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After 10 years, Ireland is to finally ratify UN Convention on rights of people with disabilities

A Dáil vote on the issue is expected in February.

Image: Sam Boal

IN SEPTEMBER OF this year, our FactFind series asked a question: Why on earth hasn’t Ireland ratified the UN’s Convention on Disabilities?

Ireland signed the convention a decade ago, and as of today it is still the only EU country which has yet to ratify it.

But now comes the news that in February of this year, the Dáil will vote on the ratification.

Taoiseach Leo Varadkar told reporters that his government is set to try to target three things when it comes to carers and disability in 2018.

One of those is ratifying the convention.

“We do need to anticipate the ratification, at long last, of the UN Convention on the Rights of Persons with Disabilities in the new year,” he said.

“We were planning to have a government decision on that already, well we had a government decision, but a specific memo in January with a view to having votes in the Dáil and Seanad in February so that is the timetable we are setting.”

People have been calling for the past decade for this ratification to take place, and perhaps that was what Varadkar was referring to when he followed up the above statement with:

I know it is always the case when it comes to issues around disabilities and carers that the government needs to do more and I accept that is absolutely a fair criticism of government, but what we want to do is do two or three specific things every year to improve lives and supports for people with disabilities and care for them.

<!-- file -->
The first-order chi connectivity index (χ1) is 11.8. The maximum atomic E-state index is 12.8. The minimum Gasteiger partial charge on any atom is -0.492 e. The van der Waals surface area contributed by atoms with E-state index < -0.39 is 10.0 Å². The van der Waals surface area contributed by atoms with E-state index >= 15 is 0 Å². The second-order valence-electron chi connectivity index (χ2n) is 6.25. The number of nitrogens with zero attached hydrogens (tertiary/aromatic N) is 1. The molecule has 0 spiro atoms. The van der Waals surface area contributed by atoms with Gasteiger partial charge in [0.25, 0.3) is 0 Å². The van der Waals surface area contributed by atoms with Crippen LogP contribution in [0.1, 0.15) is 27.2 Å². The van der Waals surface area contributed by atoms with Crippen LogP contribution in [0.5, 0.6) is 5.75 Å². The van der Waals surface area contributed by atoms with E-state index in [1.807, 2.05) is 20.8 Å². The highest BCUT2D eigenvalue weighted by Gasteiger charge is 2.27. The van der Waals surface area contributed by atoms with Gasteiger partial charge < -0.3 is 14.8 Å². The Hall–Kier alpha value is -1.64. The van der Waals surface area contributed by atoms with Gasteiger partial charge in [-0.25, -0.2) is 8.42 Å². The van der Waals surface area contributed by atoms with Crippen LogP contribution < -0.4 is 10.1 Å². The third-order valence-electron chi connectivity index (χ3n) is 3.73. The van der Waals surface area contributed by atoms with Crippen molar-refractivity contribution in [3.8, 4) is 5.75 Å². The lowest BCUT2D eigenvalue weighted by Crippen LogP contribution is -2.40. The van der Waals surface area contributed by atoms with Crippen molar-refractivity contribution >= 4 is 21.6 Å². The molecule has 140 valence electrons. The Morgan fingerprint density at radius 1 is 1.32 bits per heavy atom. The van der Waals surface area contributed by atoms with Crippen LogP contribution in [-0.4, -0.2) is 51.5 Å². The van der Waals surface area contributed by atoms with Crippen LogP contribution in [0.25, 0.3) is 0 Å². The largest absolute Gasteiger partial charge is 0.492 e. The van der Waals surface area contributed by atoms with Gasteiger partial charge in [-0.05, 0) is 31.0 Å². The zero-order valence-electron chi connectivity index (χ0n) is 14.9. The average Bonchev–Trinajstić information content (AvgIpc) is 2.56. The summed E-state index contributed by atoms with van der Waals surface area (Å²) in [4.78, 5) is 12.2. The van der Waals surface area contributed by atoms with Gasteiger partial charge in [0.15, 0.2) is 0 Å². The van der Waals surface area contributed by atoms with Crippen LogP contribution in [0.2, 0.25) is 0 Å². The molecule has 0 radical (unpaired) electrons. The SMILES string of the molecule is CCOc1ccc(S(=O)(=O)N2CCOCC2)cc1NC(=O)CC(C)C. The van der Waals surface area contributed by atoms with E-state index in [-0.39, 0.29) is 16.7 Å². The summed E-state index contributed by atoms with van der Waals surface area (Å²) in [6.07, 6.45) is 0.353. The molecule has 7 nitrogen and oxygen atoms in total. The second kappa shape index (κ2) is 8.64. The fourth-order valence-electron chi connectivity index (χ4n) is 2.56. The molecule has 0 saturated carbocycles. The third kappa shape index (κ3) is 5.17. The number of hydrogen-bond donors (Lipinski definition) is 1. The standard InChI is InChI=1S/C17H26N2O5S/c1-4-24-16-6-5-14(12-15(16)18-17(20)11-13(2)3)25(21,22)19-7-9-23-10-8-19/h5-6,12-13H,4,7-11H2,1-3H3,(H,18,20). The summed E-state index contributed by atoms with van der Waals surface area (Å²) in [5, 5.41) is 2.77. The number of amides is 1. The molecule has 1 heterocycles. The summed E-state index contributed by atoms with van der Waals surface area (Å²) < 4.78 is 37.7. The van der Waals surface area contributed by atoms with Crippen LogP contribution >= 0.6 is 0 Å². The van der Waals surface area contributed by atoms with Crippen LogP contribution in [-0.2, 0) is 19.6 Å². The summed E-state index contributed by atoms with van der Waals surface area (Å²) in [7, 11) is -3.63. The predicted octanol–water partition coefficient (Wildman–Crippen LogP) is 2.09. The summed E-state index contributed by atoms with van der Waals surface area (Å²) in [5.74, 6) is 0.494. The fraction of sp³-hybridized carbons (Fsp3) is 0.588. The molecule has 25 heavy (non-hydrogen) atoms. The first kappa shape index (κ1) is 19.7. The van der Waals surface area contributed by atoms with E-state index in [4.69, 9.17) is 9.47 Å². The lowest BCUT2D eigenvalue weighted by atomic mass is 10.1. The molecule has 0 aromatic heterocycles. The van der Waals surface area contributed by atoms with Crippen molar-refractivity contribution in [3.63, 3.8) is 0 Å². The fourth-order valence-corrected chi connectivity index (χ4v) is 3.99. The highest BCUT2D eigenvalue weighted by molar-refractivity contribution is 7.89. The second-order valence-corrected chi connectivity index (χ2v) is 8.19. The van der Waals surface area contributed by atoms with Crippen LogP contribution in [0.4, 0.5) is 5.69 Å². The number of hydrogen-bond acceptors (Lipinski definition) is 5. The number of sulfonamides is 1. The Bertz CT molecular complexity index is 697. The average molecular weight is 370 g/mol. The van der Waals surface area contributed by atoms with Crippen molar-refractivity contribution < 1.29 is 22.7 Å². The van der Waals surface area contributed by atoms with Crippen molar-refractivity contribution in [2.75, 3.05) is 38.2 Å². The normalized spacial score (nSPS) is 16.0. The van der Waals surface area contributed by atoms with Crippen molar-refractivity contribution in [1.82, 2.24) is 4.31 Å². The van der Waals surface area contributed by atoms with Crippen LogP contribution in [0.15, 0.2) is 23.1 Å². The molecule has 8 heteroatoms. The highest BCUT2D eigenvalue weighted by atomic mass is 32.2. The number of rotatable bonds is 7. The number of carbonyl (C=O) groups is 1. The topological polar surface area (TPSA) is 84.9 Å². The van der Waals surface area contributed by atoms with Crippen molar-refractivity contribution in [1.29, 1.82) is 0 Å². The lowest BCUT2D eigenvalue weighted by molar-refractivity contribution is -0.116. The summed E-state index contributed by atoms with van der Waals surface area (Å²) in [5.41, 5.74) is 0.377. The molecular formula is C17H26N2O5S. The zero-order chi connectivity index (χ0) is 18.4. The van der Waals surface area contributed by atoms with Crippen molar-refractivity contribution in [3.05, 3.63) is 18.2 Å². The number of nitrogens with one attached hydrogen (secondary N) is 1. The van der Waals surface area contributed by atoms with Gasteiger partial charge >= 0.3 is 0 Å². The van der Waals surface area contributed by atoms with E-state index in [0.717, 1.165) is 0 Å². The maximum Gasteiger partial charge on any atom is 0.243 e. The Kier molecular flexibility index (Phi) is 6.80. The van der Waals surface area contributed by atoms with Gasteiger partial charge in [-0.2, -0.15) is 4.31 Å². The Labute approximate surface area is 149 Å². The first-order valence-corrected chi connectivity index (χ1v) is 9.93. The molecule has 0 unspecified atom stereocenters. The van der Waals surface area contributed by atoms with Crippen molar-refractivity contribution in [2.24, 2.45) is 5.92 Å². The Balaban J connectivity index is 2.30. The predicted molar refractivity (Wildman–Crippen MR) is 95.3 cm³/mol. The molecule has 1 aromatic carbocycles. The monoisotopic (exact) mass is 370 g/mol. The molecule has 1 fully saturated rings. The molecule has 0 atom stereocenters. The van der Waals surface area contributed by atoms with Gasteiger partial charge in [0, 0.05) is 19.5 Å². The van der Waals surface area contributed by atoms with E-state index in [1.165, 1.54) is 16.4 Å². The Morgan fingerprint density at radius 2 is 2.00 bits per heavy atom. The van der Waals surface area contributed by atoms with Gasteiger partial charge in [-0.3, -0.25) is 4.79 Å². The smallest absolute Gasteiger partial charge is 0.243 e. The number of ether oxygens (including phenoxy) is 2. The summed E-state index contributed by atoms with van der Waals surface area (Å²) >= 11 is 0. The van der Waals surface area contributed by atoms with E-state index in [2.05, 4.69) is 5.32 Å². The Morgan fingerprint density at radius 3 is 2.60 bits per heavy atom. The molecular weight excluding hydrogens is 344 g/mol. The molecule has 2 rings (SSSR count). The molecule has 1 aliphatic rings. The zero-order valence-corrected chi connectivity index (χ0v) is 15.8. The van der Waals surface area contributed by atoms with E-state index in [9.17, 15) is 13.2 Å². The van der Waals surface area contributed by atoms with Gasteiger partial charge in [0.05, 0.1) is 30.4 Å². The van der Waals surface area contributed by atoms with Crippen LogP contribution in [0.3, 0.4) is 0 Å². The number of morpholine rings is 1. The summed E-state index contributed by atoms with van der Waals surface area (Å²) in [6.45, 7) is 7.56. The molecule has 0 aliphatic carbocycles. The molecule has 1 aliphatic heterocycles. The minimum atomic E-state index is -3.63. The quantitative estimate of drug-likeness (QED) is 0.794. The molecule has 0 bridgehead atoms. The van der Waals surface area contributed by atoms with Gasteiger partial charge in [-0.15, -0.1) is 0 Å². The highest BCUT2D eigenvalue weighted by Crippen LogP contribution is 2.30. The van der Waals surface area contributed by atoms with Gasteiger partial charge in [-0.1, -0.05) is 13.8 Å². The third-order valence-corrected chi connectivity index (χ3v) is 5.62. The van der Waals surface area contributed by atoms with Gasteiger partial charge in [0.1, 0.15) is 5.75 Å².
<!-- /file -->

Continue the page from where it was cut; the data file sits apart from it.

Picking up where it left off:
Why does the convention need to be ratified?

Technically, signing the Convention declares an aspiration to ratification. Ratifying it means Ireland is bound to it by international law. It would only become the law of the land here were the Oireachtas to pass a CRPD act in the aftermath of ratification.

As our FactFind stated, Ireland set out its stall early on stating that it did not wish to ratify until all of the country’s laws were sufficiently compliant in order for it to be legally viable.

Repeatedly over the last 10 years, Irish ministers have stated that the Convention would be ratified “as soon as possible”. In May 2016, Minister of State with Responsibility for Disabilities Finian McGrath, who is a father to a child living with a disability, said that the Convention would be ratified within six months.

In December of last year, the minister acknowledged that the timeframe he’d set out had been overly ambitious, and that legislative issues remained to be ironed out before ratification could take place.

Chief executive of the Disability Federation of Ireland (and Senator) John Dolan recently described Ireland’s failure to ratify the CRPD as being “inexplicable” and a “long-running national embarrassment”.

The Taoiseach said this week that if the government works on “two or three specific things” to do with disability, “over a period of time we can transform the way our country looks after and supports people with disabilities and also those who care for them.”

He added that in 2018, one of the things it is to target is making significant improvements in respite.

There are 12 new respite houses opening up across the country, and he said he is “confident we will get those 12 respite houses opened throughout the course of 2018″.

“That is funding of €10 million providing additional respite for families that need it and in some cases, providing respite for the first time to families who aren’t getting any,” added Varadkar.

The government will also extend (which requires legislation), free GP care to full-time carers in receipt of a carer’s allowance.

This is something that was specifically mentioned in the Fine Gael manifesto back in 2016.

- Contains reporting from Cianan Brennan

FactFind: Why on earth hasn’t Ireland ratified the UN’s Convention on Disabilities?>

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